Take only photos, leave only footprints.

Hard to believe this is on the edge of a city.

Hard to believe this is on the edge of a city.

The Good Year

Ever since 2008, Jaxon and I have kept the habit of giving each new year a broad theme, something that we hope to accomplish in the months ahead. It started after that perilous year when the economy crashed, and we had the first big financial scare of our partnered life together. We retroactively labeled 2008 the Year from Hell, due both to the loss of his business and four months unemployment, as well as the fact that between us and our families we lost six cherished pets, due either to old age or illness. Looking ahead, we labeled 2009 a year of stabilization, and by the end I had applied for my Ph.D. program. Then, 2010 became the year of transformation, as I started my program and began to transition out of my former job. Building on this theme, we labeled 2011 the year of growth, during which I left my old job entirely and jumped into the uncertain world of adjunct teaching to keep the bills paid. In 2012, our year of acceleration, I made steady progress, had one paper accepted for publication while another won an academic award, and passed my written exams, while Jaxon abandoned the paint store job that got him through the recession and restarted his own business. It hasn’t been without turbulence—at times exhausting and uncertain, as we’ve struggled to make ends meet. But, looking back as well as ahead, we’ve decided to name 2013 The Good Year.

 

Although I hate New Year’s resolutions, keeping a theme for the year has helped us frame our conversations, giving a bit of context to what we expect of ourselves. For me, the goals are to remain steady and get my dissertation proposal written and approved, while working to lose weight, keep seeking out new income sources, and building momentum for the books I would like to write post-dissertation. Meanwhile, Jaxon has weathered some of the early storms that come with launching (or relaunching) a business. Thanks to a dear friend, he has studio space to work in for a while, and some room to expand creatively beyond the faux finish and interior design work that can pay decently, but also get physically taxing and creatively monotonous. He needs to create, plain and simple, whether it be art, or space, or furniture, or some wonderful combination of these elements.  More significantly, we’ve both agreed that how he builds his business this time needs to be based on the quality of relationship he can build with people, who understand and seek out a more reciprocal relationship with an artist and/or designer. By this I mean, people who are less concerned with negotiating down to the last penny of a deal, and more open to working with someone over time, maybe first on smaller projects but maintaining a line of communication, as well as empathy and creative exchanges. I think that in older times, Jaxon would more easily fit the definition of an artisan or craftsman, who would maintain relationships with a few important patrons and produce custom works. It’s hard to do that in the modern economy, when mass production and cheap labor more or less rule the consumer market and force niche artists like him to undercut the value of their own time and efforts.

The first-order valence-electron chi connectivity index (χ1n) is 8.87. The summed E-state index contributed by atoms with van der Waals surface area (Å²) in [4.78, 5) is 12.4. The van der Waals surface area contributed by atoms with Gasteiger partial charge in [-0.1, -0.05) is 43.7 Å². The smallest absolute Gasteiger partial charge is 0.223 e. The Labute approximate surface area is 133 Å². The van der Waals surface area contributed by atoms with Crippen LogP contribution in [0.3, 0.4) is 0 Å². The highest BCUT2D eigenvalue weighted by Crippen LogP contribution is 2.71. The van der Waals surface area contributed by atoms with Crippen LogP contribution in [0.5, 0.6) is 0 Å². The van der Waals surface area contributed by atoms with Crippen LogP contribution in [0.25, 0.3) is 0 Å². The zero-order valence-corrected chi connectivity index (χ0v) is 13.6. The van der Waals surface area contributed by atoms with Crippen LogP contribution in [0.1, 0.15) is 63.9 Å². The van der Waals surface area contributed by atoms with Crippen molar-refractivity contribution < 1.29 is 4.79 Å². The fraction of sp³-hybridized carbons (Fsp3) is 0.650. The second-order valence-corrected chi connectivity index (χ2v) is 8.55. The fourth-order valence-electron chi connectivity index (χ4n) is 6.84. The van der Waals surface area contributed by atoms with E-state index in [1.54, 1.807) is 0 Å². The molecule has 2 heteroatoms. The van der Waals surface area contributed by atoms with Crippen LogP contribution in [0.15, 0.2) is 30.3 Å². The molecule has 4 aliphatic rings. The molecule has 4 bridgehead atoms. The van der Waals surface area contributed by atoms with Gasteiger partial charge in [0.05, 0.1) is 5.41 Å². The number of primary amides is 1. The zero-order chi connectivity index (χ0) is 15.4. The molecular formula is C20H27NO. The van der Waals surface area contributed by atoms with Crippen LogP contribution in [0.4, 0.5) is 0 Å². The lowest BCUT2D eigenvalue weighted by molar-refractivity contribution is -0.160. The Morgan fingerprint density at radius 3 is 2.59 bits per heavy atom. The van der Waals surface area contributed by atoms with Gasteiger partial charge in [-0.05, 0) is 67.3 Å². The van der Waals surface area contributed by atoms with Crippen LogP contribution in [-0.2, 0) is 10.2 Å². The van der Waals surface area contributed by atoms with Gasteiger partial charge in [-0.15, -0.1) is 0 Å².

What this means for The Good Year has yet to be seen. Although I’m cautiously optimistic, a number of other factors need to come together, including this tepid economy and the continued good health of our pets and household. The only way to find out will be to live the damn thing. Right?